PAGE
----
Friday October 26th… Dear Diary. The main purpose of this ongoing post will be to track United States extreme or record temperatures related to climate change. Any reports I see of ETs will be listed below the main topic of the day. I’ll refer to extreme or record temperatures as ETs (not extraterrestrials)😊.
U.S. Wild Weather In October
For the United States this bad month for weather can’t come to an end soon enough. Like after going through a bad year, celebrating the dawn of a new year, most of us will be glad to see November hoping that the weather nightmares of October 2018 will be over. From what I can tell, thankfully, the first week of November should have fairly benign weather across the CONUS, or at least more so than that of the bulk of this month. Let’s review a few items from October.
The big proverbial bull in the china shop was, of course, Michael. You can review my notes and that of other experts on this devastating hurricane from inception to aftermath contained within these individual articles posted daily from 10/2 to 10/19 linked here:
Besides the awful damage left at ground zero for landfall in Mexico City Beach and surrounding areas of the Florida Panhandle, South Georgia also saw enough wind and rain to sustain these monetary numbers for agriculture:
I’m originally from South Georgia, which along with Florida, produces just about as many agricultural products as California. We will all pay higher prices for peanuts and pecans soon. This is just one facet of Michaels wrath, which is only a drop in the old bucket compared with loss of life and property along the Florida Panhandle.
What allowed Michael to move into the South unimpeded as a strong CAT 4 hurricane in a strengthening phase was the overall warmth of the atmosphere and eastern Gulf from September into early October:
Yes, unfortunately the old Climate Guy was right about October being weird for the U.S. Anytime we see an amplified 500 millibar pattern, which I would write was being influenced by carbon pollution, as wild as what we saw in early October, trouble usually follows:
By about the 10th of October we were seeing this tally on the “Record Scoreboard” for the U.S.:
Near 700 daily record highs were recorded in the Southeast ahead of Michael in early October.
After Michael hit Florida the long wave through in the West moved to the central U.S. producing near 1000 record lows from the Rockies into the Plains:
Some unusual for the early fall season, nuisance snow accompanied the trough:
#snow oddity: Kansas City and Wichita both saw their first accumulating snow before Fairbanks, Alaska. Fairbanks’ average first measurable snow is Sept. 27.
In the wake of Michael yet more record heat occurred from Florida in the Southeast, making life miserable for those trying to recover without air conditioning. By my estimation we saw another 400 reports of record DHMX in mid October across the Southeast. Closing out this month adding all current tallies we see a near even amount of both DHMX and DLMN records on the Record Scoreboard for October 2018 as of 10/23:
Thankfully, I don’t see a weather pattern that can produce that many either hot or cold records either for the last week of this month.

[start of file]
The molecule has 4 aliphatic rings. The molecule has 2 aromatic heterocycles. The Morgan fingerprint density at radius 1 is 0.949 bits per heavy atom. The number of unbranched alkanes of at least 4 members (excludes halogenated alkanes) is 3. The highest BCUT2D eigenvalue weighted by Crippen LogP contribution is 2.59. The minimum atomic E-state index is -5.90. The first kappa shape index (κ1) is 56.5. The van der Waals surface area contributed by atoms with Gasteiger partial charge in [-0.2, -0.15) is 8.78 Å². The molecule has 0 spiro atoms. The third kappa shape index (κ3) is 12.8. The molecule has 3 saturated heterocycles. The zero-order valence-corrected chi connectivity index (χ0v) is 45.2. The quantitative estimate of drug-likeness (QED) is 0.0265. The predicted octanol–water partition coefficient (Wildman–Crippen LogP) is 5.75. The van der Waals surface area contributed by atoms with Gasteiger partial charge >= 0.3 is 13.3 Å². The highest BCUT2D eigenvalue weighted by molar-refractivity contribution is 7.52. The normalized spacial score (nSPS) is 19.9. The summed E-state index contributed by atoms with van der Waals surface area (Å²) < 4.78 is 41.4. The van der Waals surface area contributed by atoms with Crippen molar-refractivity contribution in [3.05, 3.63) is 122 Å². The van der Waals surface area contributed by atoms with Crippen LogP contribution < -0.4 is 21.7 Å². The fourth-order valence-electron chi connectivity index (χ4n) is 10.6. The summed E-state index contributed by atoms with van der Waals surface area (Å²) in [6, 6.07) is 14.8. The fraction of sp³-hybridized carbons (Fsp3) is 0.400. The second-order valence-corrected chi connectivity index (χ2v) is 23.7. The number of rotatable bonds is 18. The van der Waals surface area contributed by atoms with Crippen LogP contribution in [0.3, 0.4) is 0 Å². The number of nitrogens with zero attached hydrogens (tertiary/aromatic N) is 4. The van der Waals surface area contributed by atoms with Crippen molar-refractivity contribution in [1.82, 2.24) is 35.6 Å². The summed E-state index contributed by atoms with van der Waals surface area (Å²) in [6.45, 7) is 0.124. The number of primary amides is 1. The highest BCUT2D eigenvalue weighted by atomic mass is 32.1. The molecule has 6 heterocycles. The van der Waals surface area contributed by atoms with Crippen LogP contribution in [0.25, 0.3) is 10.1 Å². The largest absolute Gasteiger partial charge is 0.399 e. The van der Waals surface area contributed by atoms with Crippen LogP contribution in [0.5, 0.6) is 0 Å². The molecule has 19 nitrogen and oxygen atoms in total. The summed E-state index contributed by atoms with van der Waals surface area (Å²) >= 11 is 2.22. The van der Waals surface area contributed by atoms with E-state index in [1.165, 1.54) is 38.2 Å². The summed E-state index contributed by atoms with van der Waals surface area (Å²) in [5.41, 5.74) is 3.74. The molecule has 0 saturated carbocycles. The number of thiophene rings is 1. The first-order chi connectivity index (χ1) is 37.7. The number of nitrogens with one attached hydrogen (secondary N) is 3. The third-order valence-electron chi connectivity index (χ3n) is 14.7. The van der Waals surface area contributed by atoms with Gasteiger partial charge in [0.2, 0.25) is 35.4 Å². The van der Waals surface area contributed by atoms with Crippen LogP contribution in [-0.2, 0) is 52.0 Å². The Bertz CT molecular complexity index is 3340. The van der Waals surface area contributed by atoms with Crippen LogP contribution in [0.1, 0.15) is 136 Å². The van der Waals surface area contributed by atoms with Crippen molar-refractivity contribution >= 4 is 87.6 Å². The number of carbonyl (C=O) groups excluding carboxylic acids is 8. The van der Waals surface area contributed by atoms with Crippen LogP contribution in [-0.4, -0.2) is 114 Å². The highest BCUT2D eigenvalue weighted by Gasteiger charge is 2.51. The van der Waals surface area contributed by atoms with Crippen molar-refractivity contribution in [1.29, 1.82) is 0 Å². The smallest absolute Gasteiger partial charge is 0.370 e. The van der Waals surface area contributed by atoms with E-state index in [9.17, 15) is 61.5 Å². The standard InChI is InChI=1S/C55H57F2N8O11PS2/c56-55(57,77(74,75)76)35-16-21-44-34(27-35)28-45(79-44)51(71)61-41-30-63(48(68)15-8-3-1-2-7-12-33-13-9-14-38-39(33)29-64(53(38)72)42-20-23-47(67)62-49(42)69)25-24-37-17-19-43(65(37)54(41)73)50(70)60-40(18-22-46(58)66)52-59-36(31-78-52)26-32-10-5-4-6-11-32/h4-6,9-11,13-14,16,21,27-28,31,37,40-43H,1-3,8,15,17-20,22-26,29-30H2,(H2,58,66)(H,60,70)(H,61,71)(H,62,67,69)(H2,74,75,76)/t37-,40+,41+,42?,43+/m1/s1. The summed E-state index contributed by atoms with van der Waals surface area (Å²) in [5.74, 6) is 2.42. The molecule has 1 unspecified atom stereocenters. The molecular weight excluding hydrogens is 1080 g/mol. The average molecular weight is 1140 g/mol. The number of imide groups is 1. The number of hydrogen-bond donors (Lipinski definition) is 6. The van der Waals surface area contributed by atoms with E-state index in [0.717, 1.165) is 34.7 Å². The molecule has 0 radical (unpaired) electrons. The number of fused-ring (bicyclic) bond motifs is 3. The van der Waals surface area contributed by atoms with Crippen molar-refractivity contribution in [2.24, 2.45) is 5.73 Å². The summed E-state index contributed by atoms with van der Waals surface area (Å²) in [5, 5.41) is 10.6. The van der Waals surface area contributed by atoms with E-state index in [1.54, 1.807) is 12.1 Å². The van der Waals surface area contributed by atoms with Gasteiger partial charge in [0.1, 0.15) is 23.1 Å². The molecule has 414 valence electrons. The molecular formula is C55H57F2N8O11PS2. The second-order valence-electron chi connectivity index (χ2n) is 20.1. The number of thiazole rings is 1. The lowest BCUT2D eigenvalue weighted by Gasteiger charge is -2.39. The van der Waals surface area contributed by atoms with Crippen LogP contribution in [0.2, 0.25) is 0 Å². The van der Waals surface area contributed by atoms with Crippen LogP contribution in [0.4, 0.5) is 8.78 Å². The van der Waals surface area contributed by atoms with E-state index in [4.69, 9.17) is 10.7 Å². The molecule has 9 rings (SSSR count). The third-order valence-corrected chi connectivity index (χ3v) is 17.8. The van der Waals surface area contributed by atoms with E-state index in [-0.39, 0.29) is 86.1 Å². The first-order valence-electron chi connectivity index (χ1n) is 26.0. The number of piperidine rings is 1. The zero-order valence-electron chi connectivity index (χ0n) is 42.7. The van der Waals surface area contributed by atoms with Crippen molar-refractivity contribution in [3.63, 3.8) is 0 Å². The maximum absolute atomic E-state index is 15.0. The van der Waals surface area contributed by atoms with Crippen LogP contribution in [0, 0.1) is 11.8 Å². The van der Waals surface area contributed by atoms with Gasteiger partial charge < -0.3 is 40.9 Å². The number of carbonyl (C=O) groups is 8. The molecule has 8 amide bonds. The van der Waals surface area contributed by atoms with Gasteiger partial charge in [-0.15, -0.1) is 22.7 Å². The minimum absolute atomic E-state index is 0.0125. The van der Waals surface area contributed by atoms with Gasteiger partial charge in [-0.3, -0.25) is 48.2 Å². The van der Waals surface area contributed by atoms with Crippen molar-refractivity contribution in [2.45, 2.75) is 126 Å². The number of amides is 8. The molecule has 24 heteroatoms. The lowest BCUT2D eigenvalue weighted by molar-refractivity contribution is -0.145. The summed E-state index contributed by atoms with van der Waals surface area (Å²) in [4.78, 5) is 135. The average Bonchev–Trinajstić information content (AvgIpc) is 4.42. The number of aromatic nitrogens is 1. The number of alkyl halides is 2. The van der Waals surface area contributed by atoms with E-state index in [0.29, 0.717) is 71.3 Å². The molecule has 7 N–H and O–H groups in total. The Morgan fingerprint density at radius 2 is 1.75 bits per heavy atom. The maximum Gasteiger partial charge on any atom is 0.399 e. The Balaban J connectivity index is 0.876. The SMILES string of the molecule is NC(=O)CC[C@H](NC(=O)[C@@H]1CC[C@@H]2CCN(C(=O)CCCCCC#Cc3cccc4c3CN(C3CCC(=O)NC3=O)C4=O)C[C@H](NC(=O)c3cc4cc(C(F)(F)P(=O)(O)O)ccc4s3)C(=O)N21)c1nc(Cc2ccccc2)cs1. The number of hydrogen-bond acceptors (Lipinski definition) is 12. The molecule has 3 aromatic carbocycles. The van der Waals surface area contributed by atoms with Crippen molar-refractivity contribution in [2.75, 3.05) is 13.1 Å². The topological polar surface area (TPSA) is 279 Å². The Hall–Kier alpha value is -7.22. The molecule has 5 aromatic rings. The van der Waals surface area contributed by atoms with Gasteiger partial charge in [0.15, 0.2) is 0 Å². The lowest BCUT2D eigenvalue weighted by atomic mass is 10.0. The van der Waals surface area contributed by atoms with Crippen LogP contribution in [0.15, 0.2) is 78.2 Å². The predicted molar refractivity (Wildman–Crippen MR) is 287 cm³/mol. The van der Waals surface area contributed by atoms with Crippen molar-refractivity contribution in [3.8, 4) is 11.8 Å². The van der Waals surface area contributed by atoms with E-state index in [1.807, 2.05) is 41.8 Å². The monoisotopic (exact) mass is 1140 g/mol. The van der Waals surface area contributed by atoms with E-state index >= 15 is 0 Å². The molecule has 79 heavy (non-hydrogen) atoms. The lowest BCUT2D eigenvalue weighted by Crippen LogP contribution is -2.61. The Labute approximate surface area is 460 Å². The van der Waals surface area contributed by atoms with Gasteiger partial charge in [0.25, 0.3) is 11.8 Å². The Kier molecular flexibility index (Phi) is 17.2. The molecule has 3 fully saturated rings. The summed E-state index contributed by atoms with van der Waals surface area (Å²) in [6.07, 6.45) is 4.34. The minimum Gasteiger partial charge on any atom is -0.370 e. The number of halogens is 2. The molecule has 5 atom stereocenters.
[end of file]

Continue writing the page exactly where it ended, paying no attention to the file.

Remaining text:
Currently we have what can be traced back to the remnants of Willa from the eastern Pacific combining with a baroclinic system to produce an unwanted, blustery storm in the Northeast for this weekend, which technically might become a nor’easter:
Another storm will produce more snow in the Rockies with perhaps some severe storms in the South near Halloween:
The last two systems I referenced, while uncomfortable to deal with, are well within climatological norms for late October, though. But, oh well, so much for having a typical, quiet October break for forecasters. Overall October 2018, when written up on climatological reports, will go down in history as anything but normal for the U.S. having many warm and cold extremes, and of course be punctuated by deadly Michael.
Here are some climate and weather items to from Friday.
(As usual, this will be a fluid post in which more information gets added during the day as it crosses my radar, crediting all who have put it on-line. Items will be archived on this site for posterity.)
A classic soaker tonight, DC. Watch this simulation. More info: https://t.co/PIxvMv3yka #noreaster pic.twitter.com/07FDZhEZ7U
— Capital Weather Gang (@capitalweather) October 26, 2018
I’m a little bit concerned about the 5 PM – 9 PM time frame tomorrow night in Eastern
#Massachusetts and #CapeCod.
A dry slot may trigger a few strong thunderstorms. With a wicked LLJ (low level jet) and plentiful shear, a few could mix down strong winds and/or rotate.
Record low sea ice extent continues on the Atlantic side of the
#Arctic Ocean. This region has been well below average over the last several months. Daily data on the chart is from the @NSIDC.
Maximum 24-hour intensification rates for all Atlantic named storms of 2018 so far.
#Hurricane #Florence intensified the most in a 24-hour time span (50 kt ~ 60 mph).
Hurricane Michael’s 24-hour intensification rate was not extraordinary, but the fact that it maintained a consistent 25-35 kt per day intensification rate from its formation to when it made landfall was quite unusual.
This is absolutely staggering. The most cited coral reef research centre in the world is not having its funding renewed.
11:01 PM – 25 Oct 2018
Many areas of above average temperatures projected during the next 7-days…
[Model maps (GFS) available from http://www.karstenhaustein.com/climate ]
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The Climate Guy